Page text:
Fig 9. Effect of SP-R210L disruption on CD14 and TLR-4 internalization and signaling.

Macrophages cultured for 24 hrs on 12 well plates were simulated with 100 ng/mL LPS for indicated time points. The cells were then harvested at indicated time points using non-enzymatic cell displacement medium and stained with antibodies to CD14 (A and B) or TLR-4 (C). The effect of dynasore on internalization of CD14 (B) and of dynasore, EIPA, and NSC23766 on TNFα synthesis (D) was assessed by addition of inhibitors 30 min before addition of LPS. Harvested cells were analyzed by flow cytometry and mean fluorescence was expressed as % of control compared to non-stimulated control or SP-R210L(DN) cells (t = 0) (A-C) or as percent of control TNFα in SP-R210L(DN) cells compared to control cells (D). Data shown are means±SD, n = 2–4 independent experiments performed in triplicate. ***p<0.01, *p<0.04.

SP-A preparation influences responsiveness of macrophages to LPS

We then assessed whether SP-A modifies the inflammatory response to LPS. For these studies, we used SP-A from alveolar proteinosis fluid from the same individual purified by either a modified [57] butanol/octylglucoside method (SP-Am1) [58] or the isopropyl ether/butanol extraction method (SP-Am2) as recently described [48]; SP-Am1 as purified here has been shown to enhance macrophage activation [57, 77] whereas SP-Am2 was shown to be a potent antagonist of multiple toll-like receptors in several macrophage lines including Raw264.7 macrophages [48]. Control and SP-R210L(DN) macrophages were exposed to low, 5 μg/mL, or high, 50 μg/mL, SP-Am1 for 24 hrs and subsequently incubated with 100 ng/mL of LPS (Fig 10A). Fig 10A shows that SP-Am1 enhanced responsiveness to LPS in both control and SP-R210L(DN) cells. SP-Am1 alone had no effect. However, SP-Am1 alone induced expression of CD14 in control cells but did not alter expression of CD14 in SP-R210L(DN) cells (S2 Fig). The effect of SP-Am1 on LPS responsiveness appears long term since it was observed 24 hrs after LPS treatment (S3A Fig). In contrast to SP-Am1, Fig 10B shows that SP-Am2 inhibited LPS-induced TNFα of both cell lines. The effect of SP-Am2 was examined at 50 μg/mL concentration (Fig 10B). SP-Am2 contained measurable levels of LPS, which translates to 1 ng/mL LPS at the 50 μg/mL SP-A dose. Compared to SP-Am1 alone that did not induce TNFα (Fig 10A), treatment with SP-Am2 produced measurable TNFα in both control and SP-R210L(DN) although at 20–30% lower level of an equivalent amount of LPS alone (Fig 10B).

Fig 10. SP-A and SP-R210L modulate responsiveness of macrophages to LPS.

Control and SP-R210L(DN) cells were pretreated with SP-A purified by either method 1 (SP-Am1) or method 2 (SP-Am2) as described in “Materials and Methods”. Cells were pretreated with indicated amounts of SP-Am1 (A) or SP-Am2 (B) for 24 hrs and then incubated with 100 ng/mL LPS. Levels of secreted TNFα were measured in media by ELISA at 4 hrs after addition of LPS. Data shown are means±SD, n = 3 representative of 3–6 independent experiments. Lines indicate significant differences between indicated groups at *p <0.0001; #p<0.04; $p<0.005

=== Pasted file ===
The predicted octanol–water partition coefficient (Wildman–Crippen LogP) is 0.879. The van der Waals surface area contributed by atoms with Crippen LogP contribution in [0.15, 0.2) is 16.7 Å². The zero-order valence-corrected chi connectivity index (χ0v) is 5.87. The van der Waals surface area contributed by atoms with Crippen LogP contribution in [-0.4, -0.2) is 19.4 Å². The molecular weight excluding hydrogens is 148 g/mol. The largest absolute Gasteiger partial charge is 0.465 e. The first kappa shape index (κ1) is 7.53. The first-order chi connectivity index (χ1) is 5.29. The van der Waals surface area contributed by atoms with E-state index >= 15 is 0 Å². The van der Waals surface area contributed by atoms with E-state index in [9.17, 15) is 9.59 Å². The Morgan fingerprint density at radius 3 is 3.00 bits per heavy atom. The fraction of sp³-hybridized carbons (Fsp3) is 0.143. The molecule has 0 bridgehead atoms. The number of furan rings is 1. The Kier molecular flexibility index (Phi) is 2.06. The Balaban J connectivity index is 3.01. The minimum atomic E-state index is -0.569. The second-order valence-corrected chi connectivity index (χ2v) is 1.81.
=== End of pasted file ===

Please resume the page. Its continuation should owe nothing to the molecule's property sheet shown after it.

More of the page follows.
To address the different response to LPS in SP-Am1 and SP-Am2-treated macrophages, we evaluated the purity of SP-A preparations from the same and different individuals by silver staining, Western blot analysis, and mass spectrometry (S4AS4C Fig). Silver-staining using the formaldehyde/glutaraldehyde based protocol of Rabiloud et al [59] revealed that SP-Am2 co-isolated with higher levels of low molecular weight proteins of approximately 8–15 kDa (S4A Fig) in the molecular range of surfactant protein B (SP-B). Of note, SP-B is not detectable by Coomassie blue staining [78] and thus SP-A preparations stained with Coomassie would appear pure. We obtained similar results with SP-A from three different individuals. Western blot analysis confirmed the presence of SP-B co-isolating with both SP-Am1 amd SP-Am2, although clearly prominent in the SP-Am2 preparation (S4B Fig). Silver staining with the mass spectrometry compatible SilverQuest from Invitrogen revealed additional protein species above 300 kDa and proteins in the 8–25 kDa range (S4C Fig). The low molecular weight proteins are prominent in the SP-Am2 preparation with one protein in bands 5 and 6 that is present in one SP-Am1 and both SP-Am2 preparations (S4C Fig), respectively. These protein bands in SP-Am1 and SP-Am2 from APF-1 proteinosis material were in-gel digested and identified by MALDI mass spectrometry. The high molecular weight protein in bands 1 and 2 were similar in the two preparations and were both identified as gp340, a known binding protein for SP-A [79]. Band 3 contains a fragment of SP-A and ferritin light chain (S4C Fig), a previously described contaminant in SP-A preparations [5]. Ferritin light chain has been shown to suppress LPS-induced activation of macrophage [80]. Ferritin may contribute to the early inhibitory effect after brief 1 hr pre-treatment of macrophages with SP-Am1 and 4 hr stimulation with LPS (S3B Fig), although SP-Am1 retained its priming effect compared to SP-Am2 as observed 24 hrs after treatment with LPS (S3B Fig). Bands 4 in SP-Am1 and bands 6, 7, and 8 in SP-Am2 all contain SP-B. Band 5 contains the lung-specific aspartyl protease napsin A. In addition to SP-B, bands 6 and 7 also contain napsin A and the nuclear Histone H4, respectively. A blank piece of gel (band 10) did not yield any protein identifications. Intracellular napsin A has been shown to process pro-SPB in lamellar bodies of alveolar type II epithelial cells [81], although secreted napsin A may degrade cell surface proteins on alveolar cells [82]. The 30 kDa band 9 only contained SP-A as expected. All proteins were identified at 100% confidence index. These studies indicate that SP-A treatment leading to either enhanced or reduced responsiveness in vitro can depend in part on the level of co-isolating bioactive surfactant components or other molecules in different SP-A preparations.